She came to me in tears, obviously distraught. Uh-oh, I thought. She’s injured herself. She’s sick. She can’t play.
“I’ve been practicing “We Three Kings” and I thought it would be OK,” she said, fat tears still rolling down her face. “But now I can’t get through it. I won’t be able to play it this morning.”
She looked at me as if she expected an executioner’s judgment. My thoughts raced: Really, honey? For an informal mid-year piano recital in the home of friends? This is not anywhere near the apocalypse you think it is.
I tried my best to reassure her that it was no big deal. After all, she (my most advanced student, by far the best musician of them all) had a three-movement sonatina prepared, and an original composition. The loss of a seasonal piece was really not earth-shattering.
But a few minutes later, after she returned from splashing her face, I could see her talking to others and she was still visibly upset and unhappy. I was inclined to mentally roll my eyes over her angst…until I saw that a church friend, a musical peer, had come to listen to my students. Suddenly, I was praying that they would be at their best, and that I would be able to get through my short introductory piece.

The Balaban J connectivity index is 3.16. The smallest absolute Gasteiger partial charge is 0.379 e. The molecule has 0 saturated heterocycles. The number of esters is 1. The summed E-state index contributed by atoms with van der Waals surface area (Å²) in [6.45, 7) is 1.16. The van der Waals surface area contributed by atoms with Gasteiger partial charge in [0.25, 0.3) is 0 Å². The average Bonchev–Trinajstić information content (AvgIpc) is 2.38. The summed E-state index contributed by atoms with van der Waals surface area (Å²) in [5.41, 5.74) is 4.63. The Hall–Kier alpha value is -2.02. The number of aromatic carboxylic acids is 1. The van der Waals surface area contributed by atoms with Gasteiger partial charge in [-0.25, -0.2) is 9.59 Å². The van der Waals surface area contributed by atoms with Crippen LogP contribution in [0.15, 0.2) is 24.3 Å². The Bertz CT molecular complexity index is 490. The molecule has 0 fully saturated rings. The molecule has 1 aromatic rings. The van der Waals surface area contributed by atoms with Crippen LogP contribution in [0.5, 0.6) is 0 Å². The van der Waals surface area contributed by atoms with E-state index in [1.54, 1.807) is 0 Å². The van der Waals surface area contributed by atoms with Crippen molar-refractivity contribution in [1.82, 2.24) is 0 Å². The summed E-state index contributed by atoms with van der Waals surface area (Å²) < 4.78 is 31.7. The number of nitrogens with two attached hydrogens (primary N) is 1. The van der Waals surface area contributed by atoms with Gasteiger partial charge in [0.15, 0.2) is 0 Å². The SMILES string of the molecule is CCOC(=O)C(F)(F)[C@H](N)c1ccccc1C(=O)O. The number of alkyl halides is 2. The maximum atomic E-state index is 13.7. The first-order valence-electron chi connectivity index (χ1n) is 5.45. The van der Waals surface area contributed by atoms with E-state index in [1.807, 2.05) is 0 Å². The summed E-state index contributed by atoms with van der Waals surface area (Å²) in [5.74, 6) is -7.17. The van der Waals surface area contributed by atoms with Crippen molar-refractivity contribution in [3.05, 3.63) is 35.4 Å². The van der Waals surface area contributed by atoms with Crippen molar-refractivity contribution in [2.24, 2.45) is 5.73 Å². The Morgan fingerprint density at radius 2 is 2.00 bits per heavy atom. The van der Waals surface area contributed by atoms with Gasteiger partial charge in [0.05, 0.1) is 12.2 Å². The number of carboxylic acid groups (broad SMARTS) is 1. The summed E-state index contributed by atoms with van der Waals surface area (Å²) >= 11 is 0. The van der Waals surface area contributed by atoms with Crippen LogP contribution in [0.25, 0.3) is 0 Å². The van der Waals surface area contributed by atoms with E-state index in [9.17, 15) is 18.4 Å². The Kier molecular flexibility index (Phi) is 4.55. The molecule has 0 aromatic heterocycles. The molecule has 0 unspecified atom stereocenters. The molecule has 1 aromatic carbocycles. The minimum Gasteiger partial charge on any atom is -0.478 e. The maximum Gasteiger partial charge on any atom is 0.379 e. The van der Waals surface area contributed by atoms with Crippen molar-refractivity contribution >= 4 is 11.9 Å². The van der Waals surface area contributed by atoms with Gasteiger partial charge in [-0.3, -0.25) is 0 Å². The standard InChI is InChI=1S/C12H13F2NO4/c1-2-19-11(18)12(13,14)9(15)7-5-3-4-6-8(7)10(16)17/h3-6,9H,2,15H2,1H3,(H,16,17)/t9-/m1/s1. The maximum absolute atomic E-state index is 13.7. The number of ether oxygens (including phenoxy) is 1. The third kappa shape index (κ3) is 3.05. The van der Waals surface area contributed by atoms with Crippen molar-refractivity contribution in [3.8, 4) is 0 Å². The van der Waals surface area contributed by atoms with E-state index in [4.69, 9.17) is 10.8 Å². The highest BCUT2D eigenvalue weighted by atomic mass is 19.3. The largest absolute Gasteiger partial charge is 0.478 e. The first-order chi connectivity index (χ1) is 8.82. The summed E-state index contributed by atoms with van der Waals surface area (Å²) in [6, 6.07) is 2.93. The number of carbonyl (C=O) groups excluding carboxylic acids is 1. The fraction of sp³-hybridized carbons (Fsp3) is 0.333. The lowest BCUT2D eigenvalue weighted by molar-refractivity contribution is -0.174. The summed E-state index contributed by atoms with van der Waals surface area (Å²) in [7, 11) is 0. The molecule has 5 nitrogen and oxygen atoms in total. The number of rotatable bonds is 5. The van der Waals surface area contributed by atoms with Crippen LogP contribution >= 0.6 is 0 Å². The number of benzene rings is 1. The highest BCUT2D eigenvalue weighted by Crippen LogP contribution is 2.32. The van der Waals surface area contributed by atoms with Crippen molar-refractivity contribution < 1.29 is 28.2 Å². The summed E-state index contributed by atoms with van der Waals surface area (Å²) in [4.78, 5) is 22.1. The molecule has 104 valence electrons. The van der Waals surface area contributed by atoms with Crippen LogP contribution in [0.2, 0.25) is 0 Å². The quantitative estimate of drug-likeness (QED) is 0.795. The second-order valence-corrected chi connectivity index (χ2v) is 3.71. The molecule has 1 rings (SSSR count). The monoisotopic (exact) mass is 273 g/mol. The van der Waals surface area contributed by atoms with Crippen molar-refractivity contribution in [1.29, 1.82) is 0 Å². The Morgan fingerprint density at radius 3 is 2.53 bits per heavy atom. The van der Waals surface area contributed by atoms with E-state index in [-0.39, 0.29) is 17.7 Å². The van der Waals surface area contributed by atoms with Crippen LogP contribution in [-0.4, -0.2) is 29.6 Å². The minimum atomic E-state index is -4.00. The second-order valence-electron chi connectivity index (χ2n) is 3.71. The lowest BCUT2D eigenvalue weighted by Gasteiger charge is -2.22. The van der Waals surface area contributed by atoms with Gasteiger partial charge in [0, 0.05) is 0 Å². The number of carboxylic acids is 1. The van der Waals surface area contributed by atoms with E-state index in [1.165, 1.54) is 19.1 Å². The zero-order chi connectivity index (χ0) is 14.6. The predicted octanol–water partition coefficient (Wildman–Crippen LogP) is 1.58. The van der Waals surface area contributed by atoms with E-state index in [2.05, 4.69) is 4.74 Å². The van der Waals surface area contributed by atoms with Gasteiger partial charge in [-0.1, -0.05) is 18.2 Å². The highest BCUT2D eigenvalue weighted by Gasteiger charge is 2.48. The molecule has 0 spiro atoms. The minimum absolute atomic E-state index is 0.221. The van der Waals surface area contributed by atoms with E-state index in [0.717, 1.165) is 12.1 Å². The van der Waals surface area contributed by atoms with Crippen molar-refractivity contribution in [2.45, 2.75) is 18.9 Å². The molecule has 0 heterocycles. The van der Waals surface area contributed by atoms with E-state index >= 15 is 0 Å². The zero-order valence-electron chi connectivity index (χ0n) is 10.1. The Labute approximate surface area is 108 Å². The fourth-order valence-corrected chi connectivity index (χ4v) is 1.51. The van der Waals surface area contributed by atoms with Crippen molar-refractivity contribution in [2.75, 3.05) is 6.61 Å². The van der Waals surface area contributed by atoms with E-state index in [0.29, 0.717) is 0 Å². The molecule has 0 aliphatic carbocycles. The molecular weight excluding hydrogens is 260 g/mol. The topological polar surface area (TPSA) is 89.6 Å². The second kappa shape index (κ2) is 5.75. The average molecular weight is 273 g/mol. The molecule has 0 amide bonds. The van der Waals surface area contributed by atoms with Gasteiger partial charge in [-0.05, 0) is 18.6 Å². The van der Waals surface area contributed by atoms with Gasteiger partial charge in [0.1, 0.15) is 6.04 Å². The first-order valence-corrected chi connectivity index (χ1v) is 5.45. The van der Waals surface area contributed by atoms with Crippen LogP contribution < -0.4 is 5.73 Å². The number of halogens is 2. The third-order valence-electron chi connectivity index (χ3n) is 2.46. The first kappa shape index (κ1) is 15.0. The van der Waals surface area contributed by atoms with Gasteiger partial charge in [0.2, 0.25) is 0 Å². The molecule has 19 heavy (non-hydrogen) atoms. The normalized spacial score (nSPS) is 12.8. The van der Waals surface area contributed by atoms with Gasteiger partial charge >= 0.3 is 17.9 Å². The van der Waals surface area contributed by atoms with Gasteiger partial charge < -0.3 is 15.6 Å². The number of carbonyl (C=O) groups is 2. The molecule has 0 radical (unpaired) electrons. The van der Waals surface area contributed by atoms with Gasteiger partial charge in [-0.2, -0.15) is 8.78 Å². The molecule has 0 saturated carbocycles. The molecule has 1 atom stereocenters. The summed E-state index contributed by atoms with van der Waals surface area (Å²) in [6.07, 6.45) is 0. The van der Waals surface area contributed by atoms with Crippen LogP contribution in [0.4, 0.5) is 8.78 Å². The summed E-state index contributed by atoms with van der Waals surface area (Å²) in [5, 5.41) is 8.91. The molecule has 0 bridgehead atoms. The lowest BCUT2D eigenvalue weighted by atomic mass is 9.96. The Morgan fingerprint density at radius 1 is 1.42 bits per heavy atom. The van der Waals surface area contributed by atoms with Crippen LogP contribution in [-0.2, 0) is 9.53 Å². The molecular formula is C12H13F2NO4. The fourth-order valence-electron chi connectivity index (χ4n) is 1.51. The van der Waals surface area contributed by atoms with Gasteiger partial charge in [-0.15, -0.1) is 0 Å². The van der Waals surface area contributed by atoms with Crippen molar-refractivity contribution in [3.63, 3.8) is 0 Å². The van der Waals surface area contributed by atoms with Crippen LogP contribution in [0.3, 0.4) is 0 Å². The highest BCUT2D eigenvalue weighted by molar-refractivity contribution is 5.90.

True confession: I am quite comfortable speaking in front of the largest group you can gather. Acting? No problem. Singing? Harder, but do-able, as I’ve proven. Playing the piano? Agony. Torture. To Be Avoided.
So of course I have to force myself to show solidarity with my students by preparing a memorized piece to play at our recitals. I’d feel every inch the hypocrite otherwise. But no matter how many times I play, it is a nerve-wracking experience.
So. My students and I all played. Nobody fell apart. Everyone got through their (in some cases multiple) memorized pieces just fine. Not anyone’s best performance, compared to what I hear at lessons, but quite acceptable. So what were we so worried about?
It occurred to me afterwards that we should spend more time praying to be as concerned about pleasing God as we are about impressing people. It’s not a bad thing for my students to want to play their best, to impress their family and friends, to please me and win my praise. It’s not wrong for me to want to play my best, especially because my performance is unavoidably (if not completely logically) linked to evaluation of my teaching ability.
But do we obsess about this? What would our lives look like, if disappointing our heavenly Father reduced us to tears of distress like my little student’s emotion over not having a piece ready to play?